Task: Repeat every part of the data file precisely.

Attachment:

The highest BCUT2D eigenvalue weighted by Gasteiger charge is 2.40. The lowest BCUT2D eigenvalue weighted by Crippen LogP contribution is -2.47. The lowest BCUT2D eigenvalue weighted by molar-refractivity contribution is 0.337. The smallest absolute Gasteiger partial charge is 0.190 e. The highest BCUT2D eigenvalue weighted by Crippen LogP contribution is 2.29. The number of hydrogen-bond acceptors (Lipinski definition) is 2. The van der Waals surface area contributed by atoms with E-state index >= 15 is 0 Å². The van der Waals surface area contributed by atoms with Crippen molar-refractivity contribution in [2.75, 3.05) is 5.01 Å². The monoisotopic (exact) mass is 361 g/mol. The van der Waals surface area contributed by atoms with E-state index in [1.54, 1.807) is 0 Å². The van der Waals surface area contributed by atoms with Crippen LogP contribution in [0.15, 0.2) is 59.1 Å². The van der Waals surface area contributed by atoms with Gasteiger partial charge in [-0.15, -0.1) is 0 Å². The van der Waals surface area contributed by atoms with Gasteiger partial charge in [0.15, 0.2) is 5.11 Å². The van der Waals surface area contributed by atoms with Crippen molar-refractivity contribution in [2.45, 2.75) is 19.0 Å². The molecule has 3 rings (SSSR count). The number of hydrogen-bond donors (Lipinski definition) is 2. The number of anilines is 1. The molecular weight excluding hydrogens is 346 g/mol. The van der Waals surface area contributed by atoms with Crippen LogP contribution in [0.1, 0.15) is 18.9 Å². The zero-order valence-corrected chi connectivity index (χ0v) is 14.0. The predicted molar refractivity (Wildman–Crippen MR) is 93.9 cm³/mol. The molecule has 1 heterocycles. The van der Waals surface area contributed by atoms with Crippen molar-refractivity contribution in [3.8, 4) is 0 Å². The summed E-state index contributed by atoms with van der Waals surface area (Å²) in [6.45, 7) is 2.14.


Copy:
The highest BCUT2D eigenvalue weighted by Gasteiger charge is 2.40. The lowest BCUT2D eigenvalue weighted by Crippen LogP contribution is -2.47. The lowest BCUT2D eigenvalue weighted by molar-refractivity contribution is 0.337. The smallest absolute Gasteiger partial charge is 0.190 e. The highest BCUT2D eigenvalue weighted by Crippen LogP contribution is 2.29. The number of hydrogen-bond acceptors (Lipinski definition) is 2. The van der Waals surface area contributed by atoms with E-state index >= 15 is 0 Å². The van der Waals surface area contributed by atoms with Crippen molar-refractivity contribution in [2.75, 3.05) is 5.01 Å². The monoisotopic (exact) mass is 361 g/mol. The van der Waals surface area contributed by atoms with E-state index in [1.54, 1.807) is 0 Å². The van der Waals surface area contributed by atoms with Crippen LogP contribution in [0.15, 0.2) is 59.1 Å². The van der Waals surface area contributed by atoms with Gasteiger partial charge in [-0.15, -0.1) is 0 Å². The van der Waals surface area contributed by atoms with Gasteiger partial charge in [0.15, 0.2) is 5.11 Å². The van der Waals surface area contributed by atoms with Crippen molar-refractivity contribution in [2.45, 2.75) is 19.0 Å². The molecule has 3 rings (SSSR count). The number of hydrogen-bond donors (Lipinski definition) is 2. The number of anilines is 1. The molecular weight excluding hydrogens is 346 g/mol. The van der Waals surface area contributed by atoms with Crippen LogP contribution in [0.1, 0.15) is 18.9 Å². The zero-order valence-corrected chi connectivity index (χ0v) is 14.0. The predicted molar refractivity (Wildman–Crippen MR) is 93.9 cm³/mol. The molecule has 1 heterocycles. The van der Waals surface area contributed by atoms with Crippen molar-refractivity contribution in [3.8, 4) is 0 Å². The summed E-state index contributed by atoms with van der Waals surface area (Å²) in [6.45, 7) is 2.14.